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Taxation, infrastructure, and endogenous trade costs in New Economic Geography

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  • Gruber, Stefan
  • Marattin, Luigi

Abstract

This paper presents a New Economic Geography model with distortionary taxation and endogenized trade costs. Tax revenues finance a public good, infrastructure. We show that the introduction of costly public investment in infrastructure increases agglomerative tendencies. With respect to the regions' sizes, in the periphery, the price-index for manufacturing goods decreases, whereas for the core, the price-index is rather high since the distortionary effect of taxes dominates. 'Free riding' - or, in terms of regional policy, externally funded infrastructure investment - is beneficial for the periphery, which can devote all its tax revenue to local demand support, generating a positive home market effect and driving the catch-up process.

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Paper provided by University Library of Munich, Germany in its series MPRA Paper with number 1068.

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Date of creation: 09 Jul 2008
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Handle: RePEc:pra:mprapa:1068

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Keywords: New Economic Geography; Taxation; Endogenous Trade Costs; Infrastructure; Regional Policy;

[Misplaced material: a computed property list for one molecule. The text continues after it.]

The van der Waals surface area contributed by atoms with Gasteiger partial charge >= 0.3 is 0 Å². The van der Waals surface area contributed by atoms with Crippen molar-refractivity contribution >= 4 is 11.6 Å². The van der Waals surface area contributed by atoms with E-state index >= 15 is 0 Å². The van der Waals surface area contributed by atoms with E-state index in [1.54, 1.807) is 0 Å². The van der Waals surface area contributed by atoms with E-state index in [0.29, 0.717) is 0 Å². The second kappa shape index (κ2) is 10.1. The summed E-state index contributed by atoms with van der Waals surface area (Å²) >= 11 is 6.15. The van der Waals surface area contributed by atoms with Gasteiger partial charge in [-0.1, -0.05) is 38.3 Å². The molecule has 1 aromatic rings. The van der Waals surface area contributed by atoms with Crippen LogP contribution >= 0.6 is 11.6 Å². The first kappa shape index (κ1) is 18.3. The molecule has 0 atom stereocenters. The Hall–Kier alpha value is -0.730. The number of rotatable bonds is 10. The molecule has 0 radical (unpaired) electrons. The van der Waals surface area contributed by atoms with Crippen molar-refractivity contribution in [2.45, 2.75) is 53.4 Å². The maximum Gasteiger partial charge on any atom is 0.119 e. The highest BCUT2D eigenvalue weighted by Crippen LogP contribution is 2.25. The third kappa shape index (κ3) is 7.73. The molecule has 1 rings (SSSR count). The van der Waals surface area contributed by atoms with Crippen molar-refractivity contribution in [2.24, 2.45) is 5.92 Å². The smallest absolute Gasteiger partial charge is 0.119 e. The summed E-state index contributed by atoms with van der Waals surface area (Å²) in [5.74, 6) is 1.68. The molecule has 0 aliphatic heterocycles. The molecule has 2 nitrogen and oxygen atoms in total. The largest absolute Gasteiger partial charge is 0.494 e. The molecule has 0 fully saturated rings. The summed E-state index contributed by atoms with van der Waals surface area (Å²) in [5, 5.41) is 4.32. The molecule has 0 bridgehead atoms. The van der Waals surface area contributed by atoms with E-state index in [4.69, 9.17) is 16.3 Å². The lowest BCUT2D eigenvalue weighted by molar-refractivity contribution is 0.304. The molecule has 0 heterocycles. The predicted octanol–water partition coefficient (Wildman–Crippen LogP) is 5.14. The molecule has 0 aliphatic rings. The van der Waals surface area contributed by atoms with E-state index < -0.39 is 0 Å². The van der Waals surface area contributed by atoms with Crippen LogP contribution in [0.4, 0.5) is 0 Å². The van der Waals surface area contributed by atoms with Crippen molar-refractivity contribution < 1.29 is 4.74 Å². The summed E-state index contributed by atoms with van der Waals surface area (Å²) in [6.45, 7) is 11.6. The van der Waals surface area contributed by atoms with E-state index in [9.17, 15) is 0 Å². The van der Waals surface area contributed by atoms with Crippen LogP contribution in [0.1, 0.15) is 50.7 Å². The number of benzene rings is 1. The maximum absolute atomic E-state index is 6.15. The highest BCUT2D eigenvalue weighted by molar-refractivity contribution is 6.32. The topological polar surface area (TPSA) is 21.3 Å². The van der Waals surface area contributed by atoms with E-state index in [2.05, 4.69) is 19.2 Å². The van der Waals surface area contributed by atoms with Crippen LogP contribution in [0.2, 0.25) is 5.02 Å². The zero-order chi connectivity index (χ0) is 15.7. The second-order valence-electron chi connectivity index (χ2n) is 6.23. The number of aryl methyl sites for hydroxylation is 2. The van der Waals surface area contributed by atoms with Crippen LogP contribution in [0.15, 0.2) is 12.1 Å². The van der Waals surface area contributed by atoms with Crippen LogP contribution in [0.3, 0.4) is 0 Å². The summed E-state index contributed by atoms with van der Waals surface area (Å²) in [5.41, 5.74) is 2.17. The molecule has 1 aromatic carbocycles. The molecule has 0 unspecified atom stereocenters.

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  1. Henderson, J. Vernon & Shalizi, Zmarak & Venables, Anthony J., 2000. "Geography and development," Policy Research Working Paper Series 2456, The World Bank.
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  12. Limao, Nuno & Venables, Anthony J., 1999. "Infrastructure, geographical disadvantage, and transport costs," Policy Research Working Paper Series 2257, The World Bank.
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  17. Egger, Hartmut & Falkinger, Josef, 2006. "The role of public infrastructure and subsidies for firm location and international outsourcing," European Economic Review, Elsevier, Elsevier, vol. 50(8), pages 1993-2015, November.
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Cited by:
  1. Stefan Gruber, 2010. "To Migrate or to Commute?," Review of Economic Analysis, Rimini Centre for Economic Analysis, Rimini Centre for Economic Analysis, vol. 2(1), pages 110-134, January.

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